How many times a day do you use water? See water? It’s probably more than you think. As my professor, Dr. O’Connell said, “You can’t survive without water.” This statement is true. It is crucial to all communities to have a supply of water for drinking, the sink, the shower, and the toilet. Most people do not think twice about their water usage and I was one of them. However, since my trip to Ireland, it is clear that water consciousness and water conservation is very important.
Water conservation in Ireland became evident in our first hostel in the Eco Village in Cloughjordan. Both the sinks and the showers had a push button system for the water. For the sink, I would push the button and water would come out and if my hands weren’t completely rinsed by the time the water ran out I would push it again. The showers also worked on the same push-button system. But, when the button was pressed, the water ran for about 30 seconds. To complete my shower, I had to press the button an uncountable amount of times. This made me pay attention to the amount of water I use when I shower and use the sink.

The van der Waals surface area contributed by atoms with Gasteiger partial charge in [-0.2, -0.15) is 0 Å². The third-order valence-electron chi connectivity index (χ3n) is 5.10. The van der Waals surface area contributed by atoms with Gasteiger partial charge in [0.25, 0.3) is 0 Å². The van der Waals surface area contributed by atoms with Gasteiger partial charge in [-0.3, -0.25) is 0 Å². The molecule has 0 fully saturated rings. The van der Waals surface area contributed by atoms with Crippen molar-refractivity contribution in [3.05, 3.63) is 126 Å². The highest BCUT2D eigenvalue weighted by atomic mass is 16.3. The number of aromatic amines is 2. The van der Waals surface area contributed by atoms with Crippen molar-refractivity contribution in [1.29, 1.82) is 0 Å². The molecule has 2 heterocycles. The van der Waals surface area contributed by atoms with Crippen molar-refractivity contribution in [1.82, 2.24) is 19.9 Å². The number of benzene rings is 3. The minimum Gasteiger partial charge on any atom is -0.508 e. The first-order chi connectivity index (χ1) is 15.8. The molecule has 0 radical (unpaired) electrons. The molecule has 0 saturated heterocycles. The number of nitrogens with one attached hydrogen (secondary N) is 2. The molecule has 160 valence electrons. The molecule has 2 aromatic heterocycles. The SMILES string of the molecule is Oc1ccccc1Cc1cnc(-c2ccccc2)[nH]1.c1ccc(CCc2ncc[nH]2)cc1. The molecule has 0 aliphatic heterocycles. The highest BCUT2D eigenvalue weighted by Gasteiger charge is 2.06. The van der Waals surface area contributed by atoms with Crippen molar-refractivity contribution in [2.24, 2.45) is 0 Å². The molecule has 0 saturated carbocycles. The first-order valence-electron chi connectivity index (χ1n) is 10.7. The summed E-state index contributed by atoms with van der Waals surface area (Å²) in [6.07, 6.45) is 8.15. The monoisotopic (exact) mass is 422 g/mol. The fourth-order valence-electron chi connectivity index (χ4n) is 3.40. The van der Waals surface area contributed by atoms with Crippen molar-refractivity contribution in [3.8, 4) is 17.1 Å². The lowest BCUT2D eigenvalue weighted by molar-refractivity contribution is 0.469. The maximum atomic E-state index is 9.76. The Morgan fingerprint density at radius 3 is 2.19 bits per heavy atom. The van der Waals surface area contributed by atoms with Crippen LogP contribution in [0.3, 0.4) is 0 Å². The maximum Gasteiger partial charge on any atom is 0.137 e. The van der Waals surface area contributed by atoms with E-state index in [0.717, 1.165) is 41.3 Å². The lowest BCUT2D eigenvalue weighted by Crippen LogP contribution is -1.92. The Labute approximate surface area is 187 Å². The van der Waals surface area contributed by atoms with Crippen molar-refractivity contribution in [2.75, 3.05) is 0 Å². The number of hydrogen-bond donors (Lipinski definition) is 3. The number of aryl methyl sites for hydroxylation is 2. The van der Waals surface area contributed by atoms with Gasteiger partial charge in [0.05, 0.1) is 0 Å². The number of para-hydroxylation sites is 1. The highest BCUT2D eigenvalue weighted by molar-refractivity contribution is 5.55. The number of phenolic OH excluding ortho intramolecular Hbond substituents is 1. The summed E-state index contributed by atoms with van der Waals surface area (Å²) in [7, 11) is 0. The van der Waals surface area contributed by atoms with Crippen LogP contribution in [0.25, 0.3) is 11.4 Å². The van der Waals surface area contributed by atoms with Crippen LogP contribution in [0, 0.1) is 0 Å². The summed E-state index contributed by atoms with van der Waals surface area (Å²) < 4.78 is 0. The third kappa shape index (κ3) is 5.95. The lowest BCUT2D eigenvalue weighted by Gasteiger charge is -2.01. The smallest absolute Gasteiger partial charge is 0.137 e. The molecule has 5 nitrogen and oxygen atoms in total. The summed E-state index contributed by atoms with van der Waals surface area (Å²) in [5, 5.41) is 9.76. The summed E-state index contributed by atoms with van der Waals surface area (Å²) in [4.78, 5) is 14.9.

The other place I visited that stood out in my mind about water consciousness was the hostel, Bru Rhadarch na Mara, we stayed in Inisheer. Inisheer is the smallest of three islands off the coast of mainland Ireland. Since the island is so small, they do not have a freshwater supply. They can no longer use rain water because they have acid rain caused by emissions. Additionally, their aquifers have not been replenished due to dry and hot summers as a result of climate change. In order to get water, they import water from Galway which comes by ship 2-3 times a day. Last year, there were even water restrictions enforced on the island. Since water is limited, there were signs all around our hostel about conserving water. These signs promote short showers and only flushing when necessary. Although these are only two examples of places trying to conserve water, due to climate change, many other places risk drying up their water supply in the future. Therefore, being conscious of water use is important for all communities.